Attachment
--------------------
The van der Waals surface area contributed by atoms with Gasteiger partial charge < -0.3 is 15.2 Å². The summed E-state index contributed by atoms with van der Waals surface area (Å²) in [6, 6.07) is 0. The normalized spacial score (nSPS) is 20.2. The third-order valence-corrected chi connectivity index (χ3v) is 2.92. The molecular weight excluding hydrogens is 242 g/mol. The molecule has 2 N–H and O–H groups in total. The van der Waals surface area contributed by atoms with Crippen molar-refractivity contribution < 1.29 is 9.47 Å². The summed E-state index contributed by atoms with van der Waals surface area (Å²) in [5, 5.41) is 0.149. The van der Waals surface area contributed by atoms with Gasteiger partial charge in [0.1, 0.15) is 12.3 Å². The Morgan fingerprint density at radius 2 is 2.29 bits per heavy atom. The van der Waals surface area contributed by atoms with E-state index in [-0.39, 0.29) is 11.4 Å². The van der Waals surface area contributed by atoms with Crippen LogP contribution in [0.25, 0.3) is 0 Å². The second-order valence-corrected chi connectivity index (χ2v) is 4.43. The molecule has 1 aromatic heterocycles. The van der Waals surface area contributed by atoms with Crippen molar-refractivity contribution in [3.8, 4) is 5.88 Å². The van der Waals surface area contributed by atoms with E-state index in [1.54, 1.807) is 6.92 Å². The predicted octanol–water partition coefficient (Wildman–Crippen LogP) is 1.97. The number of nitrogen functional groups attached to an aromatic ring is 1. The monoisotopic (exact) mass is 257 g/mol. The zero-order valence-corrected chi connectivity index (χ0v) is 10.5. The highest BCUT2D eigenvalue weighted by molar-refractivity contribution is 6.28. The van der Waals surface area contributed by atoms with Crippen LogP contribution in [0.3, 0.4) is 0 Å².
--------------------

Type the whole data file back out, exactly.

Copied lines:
The van der Waals surface area contributed by atoms with Gasteiger partial charge < -0.3 is 15.2 Å². The summed E-state index contributed by atoms with van der Waals surface area (Å²) in [6, 6.07) is 0. The normalized spacial score (nSPS) is 20.2. The third-order valence-corrected chi connectivity index (χ3v) is 2.92. The molecular weight excluding hydrogens is 242 g/mol. The molecule has 2 N–H and O–H groups in total. The van der Waals surface area contributed by atoms with Crippen molar-refractivity contribution < 1.29 is 9.47 Å². The summed E-state index contributed by atoms with van der Waals surface area (Å²) in [5, 5.41) is 0.149. The van der Waals surface area contributed by atoms with Gasteiger partial charge in [0.1, 0.15) is 12.3 Å². The Morgan fingerprint density at radius 2 is 2.29 bits per heavy atom. The van der Waals surface area contributed by atoms with E-state index in [-0.39, 0.29) is 11.4 Å². The van der Waals surface area contributed by atoms with Crippen LogP contribution in [0.25, 0.3) is 0 Å². The second-order valence-corrected chi connectivity index (χ2v) is 4.43. The molecule has 1 aromatic heterocycles. The van der Waals surface area contributed by atoms with Crippen molar-refractivity contribution in [3.8, 4) is 5.88 Å². The van der Waals surface area contributed by atoms with E-state index in [1.54, 1.807) is 6.92 Å². The predicted octanol–water partition coefficient (Wildman–Crippen LogP) is 1.97. The number of nitrogen functional groups attached to an aromatic ring is 1. The monoisotopic (exact) mass is 257 g/mol. The zero-order valence-corrected chi connectivity index (χ0v) is 10.5. The highest BCUT2D eigenvalue weighted by molar-refractivity contribution is 6.28. The van der Waals surface area contributed by atoms with Crippen LogP contribution in [0.3, 0.4) is 0 Å².